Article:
The next port of call on our recent South Africa trip was Johannesburg, or the City of Gold as it was once known; the design tour entered the vast, built up city with all eyes open. Miles apart from Cape Town in many ways, exciting pangs ran through us as we drove around taking it all in – you could describe Jo’burg as Cape Town’s cooler younger brother in terms of creativity, it’s much rawer; and Jozi folk take themselves much less seriously than their waterside cousins. There’s a sense of gritty play, colour and sound everywhere you turn, especially in the Braamfontein and Moboneng precincts, where we spent the weekend exploring.
Both private city improvement districts aim to change the locale through creativity within the community; buying out derelict and uninhabitable warehouses – often en masse – to redevelop, regenerate and rent. The idea is to reconstruct parts of Jo’burg and to create mixed-use, fully-integrated communities of mixed incomes. Work, stay and play as you like.
As the sun beats down upon the metropolis, we sampled some fine hot-dogs at the Great Dane bar – accompanied by an array of strong cocktails. With a live DJ pumping out African beats (mid-afternoon), we were soon settled in with the local cool crowd. Absolutely shattered we dawdled along the vibrant Juta Street, window-shopping, although we’d missed the independent Neighbourgoods Market, which on Saturdays is a vibrant mix of food, stalls and crowds come rain or shine. Inspired by the Old Biscuit Mill in Woodstock, Cape Town; it’s essentially a meeting and shopping mecca for an eclectic mix of people-watching and bargaining.
Refreshed after an incredibly comfortable nights sleep at the suburban 54 on Bath Hotel, Sunday was all about ‘the place of lights’ – Maboneng Precinct. In the eastern part of town, Main Street was abuzz with activity: music, food and designer types hang out in its various studios and warehouses. The gentrification of Maboneng has no doubt affected the type of person that now resides and works in the area, which alarmed me somewhat, however it is to owner Jonathan Liebmann’s credit that so many positive things have happened since 2009. The once abandoned area was a no-go-zone when he first acquired Arts on Main, many thought him crazy to think people would want to invest, let alone live there. Yet just a few years on, he and his partners and investors are rapidly buying up every building for miles around.
Arts on Main is a great urban space that houses many creative studios including the Canteen café which is set under African olive trees, a book/print shop called David Krut Projects, the wonderful food Market on Main and Love Jozi concept store. Artist Georgina Gratrix set up her temporary studio here while she painted portraits of her friends in front of a live audience. 12Decades Art Hotel resides above, and each of its 12 rooms chronicle Johannesburg’s history since 1886. Individually designed by local artists and designers, the rooms play a significant tribute to past events in the hope of a better future.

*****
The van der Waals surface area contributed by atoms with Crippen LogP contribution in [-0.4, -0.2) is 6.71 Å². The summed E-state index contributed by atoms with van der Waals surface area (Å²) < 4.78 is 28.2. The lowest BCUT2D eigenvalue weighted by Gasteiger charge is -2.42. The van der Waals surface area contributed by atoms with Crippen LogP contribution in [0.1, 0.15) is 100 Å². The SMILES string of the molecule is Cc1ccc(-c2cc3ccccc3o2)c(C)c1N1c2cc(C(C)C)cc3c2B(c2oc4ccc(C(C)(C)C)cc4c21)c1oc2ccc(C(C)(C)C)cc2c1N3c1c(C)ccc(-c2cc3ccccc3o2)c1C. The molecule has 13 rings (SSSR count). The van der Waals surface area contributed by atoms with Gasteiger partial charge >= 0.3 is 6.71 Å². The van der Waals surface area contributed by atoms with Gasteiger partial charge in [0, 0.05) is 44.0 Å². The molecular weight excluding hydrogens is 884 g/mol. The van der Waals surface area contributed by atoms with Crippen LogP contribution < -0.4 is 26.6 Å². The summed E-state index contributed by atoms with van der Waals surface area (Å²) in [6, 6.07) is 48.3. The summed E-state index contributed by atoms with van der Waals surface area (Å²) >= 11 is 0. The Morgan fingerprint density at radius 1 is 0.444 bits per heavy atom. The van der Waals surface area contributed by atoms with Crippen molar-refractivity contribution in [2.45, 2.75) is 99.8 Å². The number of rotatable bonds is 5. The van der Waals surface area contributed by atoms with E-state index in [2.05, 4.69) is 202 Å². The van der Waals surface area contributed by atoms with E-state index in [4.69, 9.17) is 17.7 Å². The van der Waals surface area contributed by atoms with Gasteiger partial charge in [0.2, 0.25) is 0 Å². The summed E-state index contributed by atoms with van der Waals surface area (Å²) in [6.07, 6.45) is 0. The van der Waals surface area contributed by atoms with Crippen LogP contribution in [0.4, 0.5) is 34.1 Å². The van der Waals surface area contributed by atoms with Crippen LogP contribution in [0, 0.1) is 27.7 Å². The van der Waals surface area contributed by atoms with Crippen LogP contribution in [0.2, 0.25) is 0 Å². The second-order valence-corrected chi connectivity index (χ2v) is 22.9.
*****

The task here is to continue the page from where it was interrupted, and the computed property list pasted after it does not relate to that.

As the afternoon was drawing to a delightfully warm end we drove to one of the biggest townships in the city of Johannesburg. Once a separate municipality, it houses a whopping 1.6 million people, and it is huge! We drove and drove, and I actually couldn’t quite compute its vastness as we stopped off at the famous Orlando Towers, not to bungee jump, but to sample Jo’burg’s famous Braai. You can’t visit the area without trying, so we ordered buckets of freshly grilled meat and salads. It was incredible, eaten traditionally with our hands, we bopped along to some proper loud beats while the sun went down. The sunset was spectacular, rich and burning as we sat underneath the painted towers. Bellies full and somewhat tipsy on Savanna Dry, not wanting to drive back to the suburbs.
Perhaps not as charming as its older non-so-cool brother, Jo’burg is full of life and opportunities. It’s thriving creatively, yet the very visible barriers of both fear and ignorance remain. Class rather than race seem to affect day-to-day life so much more than I expected. It’s changing rapidly though, for the better – and a weekend here as part of a South African tour is an absolute must… there’s plenty of hassle-free internal flights with South African Airways, making a multi-city trip a great introduction to the country.
I’d recommend reading JoburgPlaces 2.0 by local city expert Gerald Garner, the book will ‘empower you to venture out confidently in order to experience the incredible pulse, people and places of the city’. It’s much more that a just a guidebook too, it really gets to the heart of the city. Having read a few guide books before my visit, I found them a little scaremongering in parts, not naming any names of course.